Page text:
In 1990, when a property developer looked at the decaying city centre as an artistic enterprise zone, the city council jumped at the idea, and sold all 80 acres for pounds 10m. And so the vision of the Creative Industries Quarter was realised; people were taken along to the crumbling brick buildings and encouraged to imagine galleries, recording studios and photographic darkrooms, amid pavement cafes and chic wine bars. The arts establishment promised that great investment would soon follow the developers, Charterhouse Estates (initiators of the Alaska project in London, see above).
Walking around the quarter, it's not hard to get a taste of the original idea; the vast warehouses, which lead down to the river, have an elegant grandeur. But as the artists slowly began to move in, signs that all was not well with Charterhouse began to appear. Their showcase office was turned into a bridal wear shop; letters were left unanswered, contracts unsigned. And a couple of weeks ago, the receivers were called in; Charterhouse was formally declared insolvent with debts of up to pounds 26m, and the whole quarter is up for sale again.
The developers say that investors were slow in coming forward, and that their main shareholder, the National Rivers Authority, lost patience. However, as far as the artists are concerned, sitting on a pile of dilapidated warehouses while the visionaries retreat hastily back down the M6, it's a death blow to the tentative optimism felt in Liverpool at the end of the Eighties. 'We looked to Glasgow and Sheffield, who have revitalised their local arts cultures, and wanted to be like them,' said John Brady, whose forthcoming city arts festival, VisionFest, was due to use the Cultural Quarter for 30 per cent of its exhibitions. 'Charterhouse bought the property, branded the image but had no enabling funds to make the area a practising quarter. It's not enough to buy derelict buildings and call it Portobello.'
It seems that Charterhouse were so intent on waiting for the big investor that they would not commit themselves to the resident artists; as one gallery owner, kept waiting for a non- existent lease agreement for over two years, piquantly put it: 'This building could now be leased to a dog-food factory, for all I know.' The developers admit that more could have been done: 'On our drawing-boards there are some wonderful ideas, but there were no bricks laid at all in Liverpool,' a spokesman said. 'We were waiting for things to turn.'
But why invest, why pursue the vision, it you aren't sure when things will 'turn', ask the locals. 'There was no evidence anyone knew what was going on,' says Eddie Berg, director of Moviola, Liverpool's video and electronic arts organisation. 'If Roger Zogolovitch (director of Charterhouse Estates) had a vision, he wasn't sharing it with anyone. It's a missed opportunity, which a lot of people were prepared to spend time making work.'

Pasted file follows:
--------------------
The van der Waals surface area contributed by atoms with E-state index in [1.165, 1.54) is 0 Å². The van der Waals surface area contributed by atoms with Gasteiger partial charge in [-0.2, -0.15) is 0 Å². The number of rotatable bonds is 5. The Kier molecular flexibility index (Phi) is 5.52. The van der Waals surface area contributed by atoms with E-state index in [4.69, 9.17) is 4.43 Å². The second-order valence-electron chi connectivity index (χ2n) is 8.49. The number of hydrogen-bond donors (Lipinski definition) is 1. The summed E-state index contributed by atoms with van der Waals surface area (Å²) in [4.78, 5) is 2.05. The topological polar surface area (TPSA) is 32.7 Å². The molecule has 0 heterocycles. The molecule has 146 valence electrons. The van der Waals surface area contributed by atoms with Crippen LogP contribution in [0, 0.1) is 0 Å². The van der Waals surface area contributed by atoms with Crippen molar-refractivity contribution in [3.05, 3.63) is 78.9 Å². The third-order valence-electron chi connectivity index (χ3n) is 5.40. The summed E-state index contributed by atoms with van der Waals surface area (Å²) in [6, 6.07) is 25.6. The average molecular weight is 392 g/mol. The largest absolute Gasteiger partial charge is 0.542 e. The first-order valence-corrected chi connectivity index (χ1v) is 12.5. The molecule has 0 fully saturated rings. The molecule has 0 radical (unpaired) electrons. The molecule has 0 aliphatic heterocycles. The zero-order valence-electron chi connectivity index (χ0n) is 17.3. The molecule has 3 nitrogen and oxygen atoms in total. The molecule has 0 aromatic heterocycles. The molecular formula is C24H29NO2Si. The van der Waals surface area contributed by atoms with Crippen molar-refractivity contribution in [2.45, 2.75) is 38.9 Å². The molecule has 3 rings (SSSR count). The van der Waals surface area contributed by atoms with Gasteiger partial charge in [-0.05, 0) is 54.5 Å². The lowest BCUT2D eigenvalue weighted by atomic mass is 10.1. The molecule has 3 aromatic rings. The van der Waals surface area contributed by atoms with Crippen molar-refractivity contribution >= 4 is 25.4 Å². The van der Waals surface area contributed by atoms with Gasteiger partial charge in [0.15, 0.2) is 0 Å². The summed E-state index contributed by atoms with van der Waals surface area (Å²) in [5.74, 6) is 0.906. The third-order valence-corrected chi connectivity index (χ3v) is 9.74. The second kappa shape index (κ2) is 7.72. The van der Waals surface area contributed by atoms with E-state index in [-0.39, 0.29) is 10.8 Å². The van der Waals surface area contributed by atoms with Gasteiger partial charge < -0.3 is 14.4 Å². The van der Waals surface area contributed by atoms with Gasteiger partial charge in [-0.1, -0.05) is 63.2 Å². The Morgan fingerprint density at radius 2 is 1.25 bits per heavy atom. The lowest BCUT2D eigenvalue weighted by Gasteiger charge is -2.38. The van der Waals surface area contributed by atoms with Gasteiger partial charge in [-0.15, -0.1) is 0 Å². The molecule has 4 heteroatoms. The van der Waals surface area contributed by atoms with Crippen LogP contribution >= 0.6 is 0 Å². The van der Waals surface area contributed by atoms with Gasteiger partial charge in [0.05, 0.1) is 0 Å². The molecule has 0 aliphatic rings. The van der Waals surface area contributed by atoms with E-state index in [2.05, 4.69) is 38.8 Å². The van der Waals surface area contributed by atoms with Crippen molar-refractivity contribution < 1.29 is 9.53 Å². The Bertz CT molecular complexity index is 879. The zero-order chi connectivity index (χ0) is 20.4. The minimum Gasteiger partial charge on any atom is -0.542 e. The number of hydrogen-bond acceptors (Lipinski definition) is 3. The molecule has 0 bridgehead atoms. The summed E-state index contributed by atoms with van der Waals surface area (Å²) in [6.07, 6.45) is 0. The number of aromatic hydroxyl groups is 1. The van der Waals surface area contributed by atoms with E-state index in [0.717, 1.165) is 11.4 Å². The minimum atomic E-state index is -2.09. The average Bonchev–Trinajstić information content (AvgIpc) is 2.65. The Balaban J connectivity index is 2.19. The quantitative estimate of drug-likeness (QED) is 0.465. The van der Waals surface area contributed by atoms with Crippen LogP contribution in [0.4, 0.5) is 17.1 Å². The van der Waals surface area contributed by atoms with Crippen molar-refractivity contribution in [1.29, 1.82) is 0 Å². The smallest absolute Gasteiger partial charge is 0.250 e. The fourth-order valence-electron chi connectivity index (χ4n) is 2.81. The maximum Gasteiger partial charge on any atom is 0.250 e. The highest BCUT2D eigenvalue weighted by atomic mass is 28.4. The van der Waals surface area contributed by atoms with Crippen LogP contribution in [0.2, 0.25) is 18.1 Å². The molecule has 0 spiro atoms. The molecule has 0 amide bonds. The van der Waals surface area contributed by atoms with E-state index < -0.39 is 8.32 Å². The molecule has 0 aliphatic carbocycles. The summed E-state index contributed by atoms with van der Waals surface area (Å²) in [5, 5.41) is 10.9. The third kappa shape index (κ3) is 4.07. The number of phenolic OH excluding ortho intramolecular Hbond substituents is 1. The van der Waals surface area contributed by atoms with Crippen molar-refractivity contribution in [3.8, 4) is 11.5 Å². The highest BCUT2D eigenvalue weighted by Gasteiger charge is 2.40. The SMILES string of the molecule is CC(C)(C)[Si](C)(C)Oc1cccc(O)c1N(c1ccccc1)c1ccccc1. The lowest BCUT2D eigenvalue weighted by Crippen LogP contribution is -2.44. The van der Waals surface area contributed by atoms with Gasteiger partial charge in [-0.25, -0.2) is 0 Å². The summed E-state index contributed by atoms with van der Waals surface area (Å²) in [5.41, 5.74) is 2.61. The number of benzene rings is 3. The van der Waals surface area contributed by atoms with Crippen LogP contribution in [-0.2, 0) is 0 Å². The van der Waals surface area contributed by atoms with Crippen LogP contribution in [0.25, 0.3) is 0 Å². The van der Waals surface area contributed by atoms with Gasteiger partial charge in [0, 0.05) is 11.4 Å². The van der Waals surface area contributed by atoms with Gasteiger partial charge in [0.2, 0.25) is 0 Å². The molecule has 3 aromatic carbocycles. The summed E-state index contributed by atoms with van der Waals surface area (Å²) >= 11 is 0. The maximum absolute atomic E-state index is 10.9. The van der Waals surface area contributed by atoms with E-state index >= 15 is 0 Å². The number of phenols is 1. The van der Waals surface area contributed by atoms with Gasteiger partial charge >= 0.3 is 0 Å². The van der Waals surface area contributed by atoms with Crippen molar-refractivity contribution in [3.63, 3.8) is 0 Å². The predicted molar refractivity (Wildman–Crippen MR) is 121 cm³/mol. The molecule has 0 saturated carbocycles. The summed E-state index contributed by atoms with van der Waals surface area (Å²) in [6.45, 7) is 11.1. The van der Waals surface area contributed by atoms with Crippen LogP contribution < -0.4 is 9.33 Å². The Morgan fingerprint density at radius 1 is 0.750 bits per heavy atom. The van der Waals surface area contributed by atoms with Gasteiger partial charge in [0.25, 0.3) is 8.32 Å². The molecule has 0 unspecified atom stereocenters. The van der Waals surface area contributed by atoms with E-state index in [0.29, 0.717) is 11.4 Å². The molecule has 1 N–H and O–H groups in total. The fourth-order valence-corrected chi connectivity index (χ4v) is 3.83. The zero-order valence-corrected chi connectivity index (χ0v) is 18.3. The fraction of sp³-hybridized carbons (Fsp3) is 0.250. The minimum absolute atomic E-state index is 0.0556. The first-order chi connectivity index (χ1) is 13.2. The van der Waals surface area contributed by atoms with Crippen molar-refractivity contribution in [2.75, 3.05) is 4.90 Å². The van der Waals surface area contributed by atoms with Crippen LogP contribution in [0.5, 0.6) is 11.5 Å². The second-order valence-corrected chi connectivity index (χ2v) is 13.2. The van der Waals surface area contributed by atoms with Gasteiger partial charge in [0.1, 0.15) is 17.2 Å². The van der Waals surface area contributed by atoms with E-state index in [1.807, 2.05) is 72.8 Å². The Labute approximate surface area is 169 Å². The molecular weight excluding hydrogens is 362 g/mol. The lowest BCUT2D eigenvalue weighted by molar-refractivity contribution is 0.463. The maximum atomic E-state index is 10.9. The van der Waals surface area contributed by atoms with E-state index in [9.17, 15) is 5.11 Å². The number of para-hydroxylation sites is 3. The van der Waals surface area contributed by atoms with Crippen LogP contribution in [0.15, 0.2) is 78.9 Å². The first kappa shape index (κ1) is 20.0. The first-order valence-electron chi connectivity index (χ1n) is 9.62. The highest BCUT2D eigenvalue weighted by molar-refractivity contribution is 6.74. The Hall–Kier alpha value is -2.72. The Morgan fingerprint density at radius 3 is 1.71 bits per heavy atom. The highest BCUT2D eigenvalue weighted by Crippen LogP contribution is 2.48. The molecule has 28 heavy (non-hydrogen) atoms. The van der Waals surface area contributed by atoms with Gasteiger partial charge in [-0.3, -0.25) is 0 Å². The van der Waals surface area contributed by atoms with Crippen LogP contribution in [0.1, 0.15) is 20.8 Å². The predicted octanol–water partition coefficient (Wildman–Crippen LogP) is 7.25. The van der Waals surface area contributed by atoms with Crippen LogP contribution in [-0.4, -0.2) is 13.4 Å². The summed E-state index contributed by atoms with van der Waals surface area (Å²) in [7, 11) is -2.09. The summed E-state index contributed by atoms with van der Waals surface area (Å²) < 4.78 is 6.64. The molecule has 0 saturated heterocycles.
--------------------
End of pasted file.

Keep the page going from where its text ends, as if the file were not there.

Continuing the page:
Ab Rogers, a furniture designer, stood despondently outside a warehouse in Parr Street, just below Liverpool's Anglican Cathedral. 'Apparently it was where the Lord Mayor used to stable his horses,' he said. 'Anyway, it's a beautiful, solid building.' He waved an impressive-looking document. It was entitled 'Long-Term Aims' and showed the plans of his company, Ahead Ahead, to form a permanent 'multi-design practice' in the Charterhouse-owned building. As well as exhibition space, their intentions were to have visiting speakers, a college workshop, and a restaurant, and to 'bring public attention to the talents of young designers in Liverpool'. Ahead Ahead were so confident that they offered to rent the building on a 20-year lease; Charterhouse consistently refused to send them a price list, or to sign any agreement, even for one year. 'One day I called, and the whole thing was off,' said Rogers. 'Even if they were having difficulties in finding investors, they should have let us go on, so at least we would have something to offer now.'
Perhaps, like so many things forced to look to their own resources, the arts in Liverpool will survive this latest knock; 'People don't care now about Charterhouse, or the Cultural Quarter, for that matter,' said Eddie Berg. 'Being an artist here is a bit like living in South America, with a different leader every six months. You just get on with it.'
'It's not new, this feeling of being abandoned,' said Richard Roberts, a painter currently paying his studio rent to the receivers. 'It's all part of the fun of living in Liverpool.'